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What I'm trying to achieve

For a series of realistic renders I am currently working on I am trying to calculate the light level on different celestial bodies, in terms of the luminous flux (in lumens), as this is the parameter used in the rendering software. (as it's made with earth in mind). Specifically, I am now looking to find the luminous flux on Saturn's moon Enceladus.

Thanks in advance for any help provided :)

What I've tried/found so far

Now the solar irradiance is easy to find as lying somewhere inbetween 16.7 and 13.4 W/m^2. However, in order to derive the luminous flux the frequency contents must be known as the luminous flux weights the light by a sensitivity function for human sight.

Wikipedia gives a formula for the luminous flux as

$$\Phi_v = 683.002 \int_0^{\inf}V(\lambda)\Phi_{e,\lambda}(\lambda)d\lambda $$

Where $\Phi_v$ is the luminous flux in lumen, $\Phi_{e,\lambda}$ is the spectral radiant flux in W/nm and $V(\lambda)$ is the luminosity function describing the sensitivity of the human eye to different wavelengths of light (dimensionless).

$V(\lambda)$ was relatively easy to find, but I have difficulty finding the spectral radiant flux $\Phi_{e,\lambda}$ of sunlight at this distance. Can this be calculated from the irradiance?

I did manage to find the solar irradiance spectrum in space at the earth in (W/m^2)/nm, and I assume this could simply be scaled by $R^{-2}$ ($R$ being the distance from enceladus to the sun) to get the same spectrum at Enceladus, but I am not sure how this relates to the spectral radiant flux.

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You don't need to do it that complicated. The sunlight's spectrum is the same everywhere in the solar system. And in order to get the light intensity, you can simply apply the inverse square law that intensity drops to 1/4 if you double the distance to the sun - like you did for getting the irradiance. The spectral sensitivity of the human eye is also the same everywhere in the solar system.

What is different, is the local conditions: On the surface of bodies it is, of course, influenced by the atmosphere - and that is likely the most important aspect when you want to model different colour; this does include possible aerosol content (like you see for instance on Mars during dust storms). The 2nd most important impact probably is the colour of the light reflected from the body you are "standing" on, thus a feature of the surface material.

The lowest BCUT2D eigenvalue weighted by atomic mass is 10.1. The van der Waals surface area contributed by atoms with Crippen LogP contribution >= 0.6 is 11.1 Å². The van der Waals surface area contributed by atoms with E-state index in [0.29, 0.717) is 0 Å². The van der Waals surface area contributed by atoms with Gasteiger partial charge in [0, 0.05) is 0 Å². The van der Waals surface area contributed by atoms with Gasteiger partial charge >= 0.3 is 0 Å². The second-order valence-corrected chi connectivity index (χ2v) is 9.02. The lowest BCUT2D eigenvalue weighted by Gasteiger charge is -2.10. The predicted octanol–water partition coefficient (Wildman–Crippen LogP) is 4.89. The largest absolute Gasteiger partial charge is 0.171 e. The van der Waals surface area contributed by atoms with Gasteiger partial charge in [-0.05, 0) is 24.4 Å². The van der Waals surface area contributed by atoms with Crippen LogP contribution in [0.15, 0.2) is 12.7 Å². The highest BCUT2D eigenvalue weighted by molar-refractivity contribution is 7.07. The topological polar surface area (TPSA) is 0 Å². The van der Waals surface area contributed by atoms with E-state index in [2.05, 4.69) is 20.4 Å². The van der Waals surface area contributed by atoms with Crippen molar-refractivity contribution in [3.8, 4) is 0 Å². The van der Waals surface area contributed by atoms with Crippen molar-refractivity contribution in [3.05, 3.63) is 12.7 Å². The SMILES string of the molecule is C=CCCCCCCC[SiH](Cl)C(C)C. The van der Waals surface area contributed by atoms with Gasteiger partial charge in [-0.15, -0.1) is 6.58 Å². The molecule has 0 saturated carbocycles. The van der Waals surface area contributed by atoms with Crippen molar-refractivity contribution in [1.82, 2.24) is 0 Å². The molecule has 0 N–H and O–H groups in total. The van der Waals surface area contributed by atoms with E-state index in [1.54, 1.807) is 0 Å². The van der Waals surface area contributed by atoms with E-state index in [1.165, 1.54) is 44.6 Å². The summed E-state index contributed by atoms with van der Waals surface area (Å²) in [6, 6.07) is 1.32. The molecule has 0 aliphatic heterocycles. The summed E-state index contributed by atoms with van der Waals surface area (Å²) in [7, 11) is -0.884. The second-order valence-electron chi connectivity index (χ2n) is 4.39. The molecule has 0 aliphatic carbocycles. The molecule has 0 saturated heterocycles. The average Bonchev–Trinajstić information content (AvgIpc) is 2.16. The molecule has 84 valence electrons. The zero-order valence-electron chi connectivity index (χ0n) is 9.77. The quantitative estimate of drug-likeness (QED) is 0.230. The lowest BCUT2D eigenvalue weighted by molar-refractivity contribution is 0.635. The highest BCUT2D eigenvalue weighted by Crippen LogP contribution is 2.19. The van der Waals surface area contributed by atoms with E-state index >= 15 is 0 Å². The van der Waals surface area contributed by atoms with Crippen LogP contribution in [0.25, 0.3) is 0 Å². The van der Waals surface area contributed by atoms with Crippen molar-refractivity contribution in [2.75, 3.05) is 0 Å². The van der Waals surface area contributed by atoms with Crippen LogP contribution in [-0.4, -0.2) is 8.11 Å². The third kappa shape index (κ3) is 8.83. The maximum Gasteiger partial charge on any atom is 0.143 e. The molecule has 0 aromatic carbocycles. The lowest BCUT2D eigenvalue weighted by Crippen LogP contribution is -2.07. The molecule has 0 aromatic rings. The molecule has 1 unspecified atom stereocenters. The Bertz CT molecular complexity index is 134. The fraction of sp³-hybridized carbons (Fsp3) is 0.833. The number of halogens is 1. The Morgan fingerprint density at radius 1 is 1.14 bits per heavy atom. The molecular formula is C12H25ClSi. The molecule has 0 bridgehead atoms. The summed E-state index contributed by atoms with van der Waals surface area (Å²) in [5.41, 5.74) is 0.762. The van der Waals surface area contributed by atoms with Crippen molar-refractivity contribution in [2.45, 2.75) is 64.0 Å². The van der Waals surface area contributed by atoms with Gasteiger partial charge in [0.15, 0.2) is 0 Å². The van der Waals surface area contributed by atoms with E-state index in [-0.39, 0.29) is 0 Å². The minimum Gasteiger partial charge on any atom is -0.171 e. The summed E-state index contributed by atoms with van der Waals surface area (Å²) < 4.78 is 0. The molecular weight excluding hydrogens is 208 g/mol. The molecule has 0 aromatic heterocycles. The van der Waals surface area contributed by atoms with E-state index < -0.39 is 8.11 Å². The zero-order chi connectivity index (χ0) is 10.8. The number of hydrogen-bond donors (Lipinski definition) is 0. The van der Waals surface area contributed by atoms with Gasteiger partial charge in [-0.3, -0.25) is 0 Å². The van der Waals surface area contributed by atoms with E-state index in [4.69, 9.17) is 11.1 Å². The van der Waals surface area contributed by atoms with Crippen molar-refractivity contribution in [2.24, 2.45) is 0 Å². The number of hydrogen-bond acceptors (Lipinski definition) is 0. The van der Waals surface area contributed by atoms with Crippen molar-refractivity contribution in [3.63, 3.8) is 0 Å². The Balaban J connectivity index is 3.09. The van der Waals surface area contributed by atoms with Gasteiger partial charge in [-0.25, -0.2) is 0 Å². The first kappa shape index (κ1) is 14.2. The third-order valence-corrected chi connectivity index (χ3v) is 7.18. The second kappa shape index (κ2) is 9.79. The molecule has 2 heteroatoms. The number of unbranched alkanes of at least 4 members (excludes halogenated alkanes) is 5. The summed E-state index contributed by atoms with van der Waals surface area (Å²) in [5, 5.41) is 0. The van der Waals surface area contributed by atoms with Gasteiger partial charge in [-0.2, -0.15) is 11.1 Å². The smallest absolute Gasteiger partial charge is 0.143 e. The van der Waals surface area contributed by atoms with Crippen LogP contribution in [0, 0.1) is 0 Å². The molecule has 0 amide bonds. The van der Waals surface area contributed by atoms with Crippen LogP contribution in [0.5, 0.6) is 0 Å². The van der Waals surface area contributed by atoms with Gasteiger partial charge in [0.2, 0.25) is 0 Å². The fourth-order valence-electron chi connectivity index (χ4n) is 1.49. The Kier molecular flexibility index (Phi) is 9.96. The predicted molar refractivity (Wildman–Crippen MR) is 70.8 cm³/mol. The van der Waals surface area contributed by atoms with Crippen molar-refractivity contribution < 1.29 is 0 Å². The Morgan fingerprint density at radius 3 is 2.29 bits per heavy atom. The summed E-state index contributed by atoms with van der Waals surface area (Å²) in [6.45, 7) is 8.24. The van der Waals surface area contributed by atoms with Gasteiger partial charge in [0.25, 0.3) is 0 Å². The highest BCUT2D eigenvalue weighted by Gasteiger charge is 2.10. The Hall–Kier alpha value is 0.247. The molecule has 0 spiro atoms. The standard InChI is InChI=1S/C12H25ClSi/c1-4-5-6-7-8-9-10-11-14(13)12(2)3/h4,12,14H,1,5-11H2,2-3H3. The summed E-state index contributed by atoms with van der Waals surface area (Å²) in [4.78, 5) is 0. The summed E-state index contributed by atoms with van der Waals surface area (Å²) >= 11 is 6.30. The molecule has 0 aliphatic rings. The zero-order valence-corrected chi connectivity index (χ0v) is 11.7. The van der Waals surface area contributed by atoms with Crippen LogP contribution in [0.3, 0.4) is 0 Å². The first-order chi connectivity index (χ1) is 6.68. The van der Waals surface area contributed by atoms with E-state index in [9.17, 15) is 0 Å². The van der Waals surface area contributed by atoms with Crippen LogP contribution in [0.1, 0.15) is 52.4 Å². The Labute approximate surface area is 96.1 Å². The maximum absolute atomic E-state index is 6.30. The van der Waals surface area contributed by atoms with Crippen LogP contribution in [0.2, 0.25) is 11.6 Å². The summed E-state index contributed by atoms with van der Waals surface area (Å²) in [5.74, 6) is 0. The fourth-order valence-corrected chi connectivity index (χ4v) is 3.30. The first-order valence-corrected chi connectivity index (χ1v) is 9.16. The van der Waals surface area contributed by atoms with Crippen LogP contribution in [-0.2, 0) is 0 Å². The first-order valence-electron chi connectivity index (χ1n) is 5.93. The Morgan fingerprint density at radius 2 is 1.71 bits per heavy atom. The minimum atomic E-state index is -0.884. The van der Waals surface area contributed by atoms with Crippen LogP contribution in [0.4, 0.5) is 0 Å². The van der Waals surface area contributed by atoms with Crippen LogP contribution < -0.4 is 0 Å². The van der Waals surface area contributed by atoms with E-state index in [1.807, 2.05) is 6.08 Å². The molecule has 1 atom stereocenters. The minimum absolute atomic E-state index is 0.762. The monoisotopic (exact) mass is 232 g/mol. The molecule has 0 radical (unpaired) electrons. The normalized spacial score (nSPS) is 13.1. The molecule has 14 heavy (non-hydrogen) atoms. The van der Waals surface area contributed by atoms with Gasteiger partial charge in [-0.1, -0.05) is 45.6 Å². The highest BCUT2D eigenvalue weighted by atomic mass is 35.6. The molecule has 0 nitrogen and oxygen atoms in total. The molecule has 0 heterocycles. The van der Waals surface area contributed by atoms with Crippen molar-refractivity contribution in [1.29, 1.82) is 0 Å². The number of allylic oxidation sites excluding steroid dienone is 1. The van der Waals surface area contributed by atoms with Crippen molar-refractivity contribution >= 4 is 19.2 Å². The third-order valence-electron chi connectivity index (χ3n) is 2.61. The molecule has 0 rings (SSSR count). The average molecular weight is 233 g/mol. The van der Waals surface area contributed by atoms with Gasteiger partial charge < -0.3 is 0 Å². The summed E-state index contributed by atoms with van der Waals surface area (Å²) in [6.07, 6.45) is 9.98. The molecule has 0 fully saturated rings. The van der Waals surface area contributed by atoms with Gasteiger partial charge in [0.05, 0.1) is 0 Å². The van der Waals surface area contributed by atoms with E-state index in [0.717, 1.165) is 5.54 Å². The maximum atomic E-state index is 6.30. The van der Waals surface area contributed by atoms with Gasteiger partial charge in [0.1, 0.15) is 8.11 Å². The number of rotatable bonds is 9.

So in order to get the colour impression you have to account for these two spectral filters, applied to the (nearly) black-body distribution of the sunlight. Thus in your equation you need to insert these factors as well - or just look at these separately as your equation states the default. Unfortunately this opens a VERY wide field as you can have a variety of atmospheric compositions - just think of the different light conditions you can have here on Earth - and now add the factor of completely different chemestry in the atmosphere. Modelling that is definitely an ongoing scientific endeavour.

If your quest is "just" to get some artists impression, play around with different materials and adjust the spectral transmission and scatter properties of the atmospheres (especially that) - and the ground material.

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  • $\begingroup$ Atmospheric effects could probably be incorporated by multiplying the spectrum with a specific filter. Luckily, for moons such as Enceladus the atmosphere is sparse enough that it can likely be neglected. In this case, can I then just take the black-body spectrum at the appropriate distance for $\Phi_{e,\lambda}$? $\endgroup$ – Mark Marketing May 5 at 12:23
  • $\begingroup$ yes, that's the essence of my probably unnecessary long answer. yes, in the absence of atmosphere: absolutely. You might try to have a look at Stellarium to get a ready-made look from other solar system bodies; it does an excellent job in that. Enceladus is one of the objects in the shortlist. But you have to select the appropriate ground separately. $\endgroup$ – planetmaker May 5 at 12:39
  • $\begingroup$ Thank you. This seems to work pretty well. Additionally, Stellarium is an amazing piece of software! Really helps to put planets into scale :) $\endgroup$ – Mark Marketing May 5 at 12:59
  • $\begingroup$ What color is the Sky on other Planets? $\endgroup$ – uhoh May 6 at 3:21
  • $\begingroup$ Depends. See apod.nasa.gov/apod/ap140302.html for an example $\endgroup$ – planetmaker May 6 at 5:44

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